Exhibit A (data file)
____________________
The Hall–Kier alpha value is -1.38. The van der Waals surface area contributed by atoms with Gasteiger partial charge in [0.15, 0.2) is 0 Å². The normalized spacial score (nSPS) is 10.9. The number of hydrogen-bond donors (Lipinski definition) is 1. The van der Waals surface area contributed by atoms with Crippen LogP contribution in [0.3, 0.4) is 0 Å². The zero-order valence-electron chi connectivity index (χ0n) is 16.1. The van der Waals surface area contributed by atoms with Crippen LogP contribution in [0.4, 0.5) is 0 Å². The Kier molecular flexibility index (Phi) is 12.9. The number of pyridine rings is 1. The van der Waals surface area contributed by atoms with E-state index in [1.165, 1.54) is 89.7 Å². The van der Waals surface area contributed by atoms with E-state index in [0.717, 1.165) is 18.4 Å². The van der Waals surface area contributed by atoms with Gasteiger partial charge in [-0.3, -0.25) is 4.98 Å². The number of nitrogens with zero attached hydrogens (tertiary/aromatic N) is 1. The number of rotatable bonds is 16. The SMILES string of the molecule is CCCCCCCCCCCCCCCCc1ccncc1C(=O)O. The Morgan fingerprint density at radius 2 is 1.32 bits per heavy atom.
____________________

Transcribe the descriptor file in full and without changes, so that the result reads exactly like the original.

The Hall–Kier alpha value is -1.38. The van der Waals surface area contributed by atoms with Gasteiger partial charge in [0.15, 0.2) is 0 Å². The normalized spacial score (nSPS) is 10.9. The number of hydrogen-bond donors (Lipinski definition) is 1. The van der Waals surface area contributed by atoms with Crippen LogP contribution in [0.3, 0.4) is 0 Å². The zero-order valence-electron chi connectivity index (χ0n) is 16.1. The van der Waals surface area contributed by atoms with Crippen LogP contribution in [0.4, 0.5) is 0 Å². The Kier molecular flexibility index (Phi) is 12.9. The number of pyridine rings is 1. The van der Waals surface area contributed by atoms with E-state index in [1.165, 1.54) is 89.7 Å². The van der Waals surface area contributed by atoms with E-state index in [0.717, 1.165) is 18.4 Å². The van der Waals surface area contributed by atoms with Gasteiger partial charge in [-0.3, -0.25) is 4.98 Å². The number of nitrogens with zero attached hydrogens (tertiary/aromatic N) is 1. The number of rotatable bonds is 16. The SMILES string of the molecule is CCCCCCCCCCCCCCCCc1ccncc1C(=O)O. The Morgan fingerprint density at radius 2 is 1.32 bits per heavy atom.